Prices regrouped on the week with the nearby May trading to 81 cents and the July contract eased up to 82 cents. World cotton consumptions continues to expand it wings as growth is now evident expected across all major continents.
Speaking of wings, those feeding me crow can now finish the pie.
At least mine has morphed into Old Crow. Yes, it was scary for a couple of weeks. The market advance is back on track as prices again trending higher. The short term trend is up and the long term trend is strongly higher. The May and July contracts will again challenge the 85 cent mark, but price volatility will continue given the large imbalance between on-call sales and on-call purchases. Additionally strong export sales and shipments will continue into the 2018-19 marketing season.
Given the potential for price volatility, mills may have at least one more opportunity to fix prices below 78 cents. Thus, growers should not expect an easy ride, again due to the aforementioned price volatility. However, demand is exceeding expectations. We have repeatedly stated, demand drives market price higher. The new crop December sits on an uptrend and prices are well supported by demand. World consumption will further expand in 2018-19 and 2019-20 marketing seasons. New fundamentals must surface for the December 2018 futures to move above 78 cents. Yet, I would be remiss if I did not mention that USDA has projected 2018-19 prices to fall by 9%. That was surprising.
Both export sales and weekly shipments were well above 325,000 bales on the week. Net Upland sales of Upland cotton were 364,800 RB and Pima sales were 2,800 RB. Upland sales for the 2018-19 marketing year were 131,000 bales. Turkey, Vietnam, China, Bangladesh and India led the parade of 19 countries that purchased U.S. cotton. China and India were notable as some continue to suggest China is restricting their purchases of U.S. cotton. India seems to surface every week, in some fashion. USDA has lost the confidence of Indian cotton traders due to USDA’s bias. India, sitting on a near record carryover level—according to USDA, continues to buy U.S. cotton to meet its domestic requirements.
Weekly shipments included 324,700 RB of Upland and 17,800 RB of Pima. The primary destinations were Vietnam and China. We have discussed the backlog record/near record of cotton cleared for export, but is waiting for shipment. U.S. merchants are no longer asking logistics companies for transportation costs, but rather, “Can you pick up my load?” Often for now the answer is no, and the export backlog will continue. Yet, there is a somewhat beneficial effect. Companies are scrambling to get cotton of the High Plains of Texas, but are not find available rail service or truck service. The missed a powerful new regulation that took affect with the new tax legislation.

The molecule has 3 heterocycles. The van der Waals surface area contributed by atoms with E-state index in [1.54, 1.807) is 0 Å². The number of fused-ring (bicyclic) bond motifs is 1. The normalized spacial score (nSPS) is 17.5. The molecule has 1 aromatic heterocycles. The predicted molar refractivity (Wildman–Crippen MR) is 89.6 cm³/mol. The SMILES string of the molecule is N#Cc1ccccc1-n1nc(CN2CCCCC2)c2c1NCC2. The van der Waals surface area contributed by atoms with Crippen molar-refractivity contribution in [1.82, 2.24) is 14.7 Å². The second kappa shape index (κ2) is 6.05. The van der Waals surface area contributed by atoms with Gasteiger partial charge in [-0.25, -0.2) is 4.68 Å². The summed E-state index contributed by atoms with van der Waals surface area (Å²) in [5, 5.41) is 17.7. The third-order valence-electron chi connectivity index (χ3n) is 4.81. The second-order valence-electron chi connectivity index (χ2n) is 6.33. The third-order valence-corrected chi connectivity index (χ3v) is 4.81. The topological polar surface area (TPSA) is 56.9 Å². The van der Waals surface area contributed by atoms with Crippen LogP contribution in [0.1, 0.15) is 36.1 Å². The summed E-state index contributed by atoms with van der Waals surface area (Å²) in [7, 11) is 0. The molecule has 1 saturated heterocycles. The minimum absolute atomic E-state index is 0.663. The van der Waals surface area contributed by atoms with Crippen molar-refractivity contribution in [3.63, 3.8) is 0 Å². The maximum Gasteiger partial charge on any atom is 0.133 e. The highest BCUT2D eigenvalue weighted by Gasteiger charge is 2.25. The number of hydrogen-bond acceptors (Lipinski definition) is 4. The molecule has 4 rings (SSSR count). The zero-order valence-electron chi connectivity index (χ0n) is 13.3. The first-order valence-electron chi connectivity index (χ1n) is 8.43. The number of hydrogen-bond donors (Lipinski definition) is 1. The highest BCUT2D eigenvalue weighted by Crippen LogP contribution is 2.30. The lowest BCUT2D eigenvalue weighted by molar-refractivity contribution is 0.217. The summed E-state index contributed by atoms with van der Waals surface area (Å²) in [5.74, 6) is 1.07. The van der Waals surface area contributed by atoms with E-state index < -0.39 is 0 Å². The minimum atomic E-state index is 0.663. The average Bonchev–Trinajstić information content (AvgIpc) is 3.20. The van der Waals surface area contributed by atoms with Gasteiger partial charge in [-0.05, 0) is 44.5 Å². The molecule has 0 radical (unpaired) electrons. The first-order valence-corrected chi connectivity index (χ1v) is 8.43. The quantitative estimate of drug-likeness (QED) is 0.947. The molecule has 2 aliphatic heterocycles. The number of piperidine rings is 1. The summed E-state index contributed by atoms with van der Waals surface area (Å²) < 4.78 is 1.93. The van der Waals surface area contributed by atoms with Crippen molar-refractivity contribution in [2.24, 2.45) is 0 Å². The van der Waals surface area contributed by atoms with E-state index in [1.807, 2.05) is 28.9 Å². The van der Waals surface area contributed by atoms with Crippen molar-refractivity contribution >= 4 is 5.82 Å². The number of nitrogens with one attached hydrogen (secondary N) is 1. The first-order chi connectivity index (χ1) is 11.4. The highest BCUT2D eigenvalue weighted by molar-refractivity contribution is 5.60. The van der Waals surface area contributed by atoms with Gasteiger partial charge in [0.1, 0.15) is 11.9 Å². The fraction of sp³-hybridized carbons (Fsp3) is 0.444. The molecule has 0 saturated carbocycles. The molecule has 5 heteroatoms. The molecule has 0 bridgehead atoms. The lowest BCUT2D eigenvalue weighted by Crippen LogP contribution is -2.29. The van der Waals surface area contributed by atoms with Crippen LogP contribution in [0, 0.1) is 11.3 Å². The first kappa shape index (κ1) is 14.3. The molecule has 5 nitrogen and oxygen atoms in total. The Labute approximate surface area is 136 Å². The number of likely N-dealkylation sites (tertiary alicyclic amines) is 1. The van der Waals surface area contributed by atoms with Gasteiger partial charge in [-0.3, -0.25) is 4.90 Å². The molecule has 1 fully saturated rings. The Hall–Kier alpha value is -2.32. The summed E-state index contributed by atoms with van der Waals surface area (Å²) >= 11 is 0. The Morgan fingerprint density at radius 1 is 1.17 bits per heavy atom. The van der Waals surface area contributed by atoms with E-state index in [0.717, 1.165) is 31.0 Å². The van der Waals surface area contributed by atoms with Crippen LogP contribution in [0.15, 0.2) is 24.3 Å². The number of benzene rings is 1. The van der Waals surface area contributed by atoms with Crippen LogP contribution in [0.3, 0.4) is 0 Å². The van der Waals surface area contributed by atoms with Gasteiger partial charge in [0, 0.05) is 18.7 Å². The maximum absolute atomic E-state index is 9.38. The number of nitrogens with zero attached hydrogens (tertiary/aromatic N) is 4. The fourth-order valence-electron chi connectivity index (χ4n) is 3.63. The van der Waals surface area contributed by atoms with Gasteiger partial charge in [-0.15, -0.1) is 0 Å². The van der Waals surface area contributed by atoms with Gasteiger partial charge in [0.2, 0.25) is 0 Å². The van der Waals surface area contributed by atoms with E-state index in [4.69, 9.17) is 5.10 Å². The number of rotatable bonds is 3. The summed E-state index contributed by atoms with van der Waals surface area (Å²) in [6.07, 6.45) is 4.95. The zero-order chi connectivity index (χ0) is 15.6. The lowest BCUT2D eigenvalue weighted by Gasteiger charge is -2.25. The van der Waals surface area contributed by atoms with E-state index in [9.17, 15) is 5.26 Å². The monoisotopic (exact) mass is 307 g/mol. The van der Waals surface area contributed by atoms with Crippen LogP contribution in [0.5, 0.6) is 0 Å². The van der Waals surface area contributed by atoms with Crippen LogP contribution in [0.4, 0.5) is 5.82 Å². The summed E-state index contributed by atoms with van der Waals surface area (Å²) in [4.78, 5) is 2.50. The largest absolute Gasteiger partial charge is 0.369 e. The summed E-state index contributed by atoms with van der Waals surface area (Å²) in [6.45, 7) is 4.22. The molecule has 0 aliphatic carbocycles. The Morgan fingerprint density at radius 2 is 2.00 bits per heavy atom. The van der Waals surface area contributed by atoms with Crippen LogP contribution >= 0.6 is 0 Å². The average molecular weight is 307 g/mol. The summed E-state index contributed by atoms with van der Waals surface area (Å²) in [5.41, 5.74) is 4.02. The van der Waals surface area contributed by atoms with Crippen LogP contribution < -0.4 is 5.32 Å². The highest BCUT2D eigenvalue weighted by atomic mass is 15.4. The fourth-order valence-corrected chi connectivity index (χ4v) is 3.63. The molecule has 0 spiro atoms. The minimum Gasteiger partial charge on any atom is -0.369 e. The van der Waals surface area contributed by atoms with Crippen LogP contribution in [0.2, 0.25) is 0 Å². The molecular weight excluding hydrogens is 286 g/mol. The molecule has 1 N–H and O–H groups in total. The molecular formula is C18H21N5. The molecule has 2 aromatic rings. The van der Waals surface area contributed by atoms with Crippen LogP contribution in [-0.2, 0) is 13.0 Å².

NEW TRUCKERS REGULATION
Companies are scrambling to get cotton of the High Plains of Texas, but are not find available rail service or truck service. The missed a powerful new regulation that took affect with the new tax legislation.
Little noticed along with the new tax legislation that took effect January 1, was a provision requiring electronic log-ins for truckers along with a 90 day user familiarity grace period. Both truckers and logistics companies are now subject to significant penalties for exceeding allowed work hours. The regulation is very similar to that of airline pilots.
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The logistics industry accepted the legislation, claiming it was the only way hours could be controlled. The underlying factor was the provision of safer highways. The agricultural industry has been affected more by the new rules more than other industries as agricultural merchants, as a group, failed to understand the far reaching arms of the legislation. Merchant and cooperative profits alike will likely be negatively impacted in both the 2018 and 2019 crop years as firms scramble to move products through the supply chain. Simply, the expanding economy has placed a higher value on moving consumer goods than raw agricultural products. The industry is attempting to move cotton off the High Plains of Texas (as demand is strong), but is faced with using some outside storage. They do not find that acceptable, but will likely be forced to accept the reality of such.
Any delay in 2017-18 export shipments will be a boost to 2018-19 shipments.
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